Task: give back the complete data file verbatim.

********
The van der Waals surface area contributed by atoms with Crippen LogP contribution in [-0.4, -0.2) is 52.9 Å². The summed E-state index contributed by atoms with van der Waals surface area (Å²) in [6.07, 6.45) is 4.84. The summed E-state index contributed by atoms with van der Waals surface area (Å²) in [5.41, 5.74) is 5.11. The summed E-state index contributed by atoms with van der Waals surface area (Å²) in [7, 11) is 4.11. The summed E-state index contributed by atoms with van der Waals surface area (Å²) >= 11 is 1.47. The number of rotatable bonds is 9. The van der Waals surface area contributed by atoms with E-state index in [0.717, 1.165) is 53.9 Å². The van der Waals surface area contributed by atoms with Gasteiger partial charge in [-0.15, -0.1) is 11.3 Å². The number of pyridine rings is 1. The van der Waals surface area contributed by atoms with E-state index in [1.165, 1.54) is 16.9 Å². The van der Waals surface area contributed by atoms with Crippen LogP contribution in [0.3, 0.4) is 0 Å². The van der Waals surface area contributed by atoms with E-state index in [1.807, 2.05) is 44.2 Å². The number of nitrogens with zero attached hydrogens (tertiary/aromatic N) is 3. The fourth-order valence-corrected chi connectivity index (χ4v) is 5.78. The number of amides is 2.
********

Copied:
The van der Waals surface area contributed by atoms with Crippen LogP contribution in [-0.4, -0.2) is 52.9 Å². The summed E-state index contributed by atoms with van der Waals surface area (Å²) in [6.07, 6.45) is 4.84. The summed E-state index contributed by atoms with van der Waals surface area (Å²) in [5.41, 5.74) is 5.11. The summed E-state index contributed by atoms with van der Waals surface area (Å²) in [7, 11) is 4.11. The summed E-state index contributed by atoms with van der Waals surface area (Å²) >= 11 is 1.47. The number of rotatable bonds is 9. The van der Waals surface area contributed by atoms with E-state index in [0.717, 1.165) is 53.9 Å². The van der Waals surface area contributed by atoms with Gasteiger partial charge in [-0.15, -0.1) is 11.3 Å². The number of pyridine rings is 1. The van der Waals surface area contributed by atoms with E-state index in [1.165, 1.54) is 16.9 Å². The van der Waals surface area contributed by atoms with Crippen LogP contribution in [0.3, 0.4) is 0 Å². The van der Waals surface area contributed by atoms with E-state index in [1.807, 2.05) is 44.2 Å². The number of nitrogens with zero attached hydrogens (tertiary/aromatic N) is 3. The fourth-order valence-corrected chi connectivity index (χ4v) is 5.78. The number of amides is 2.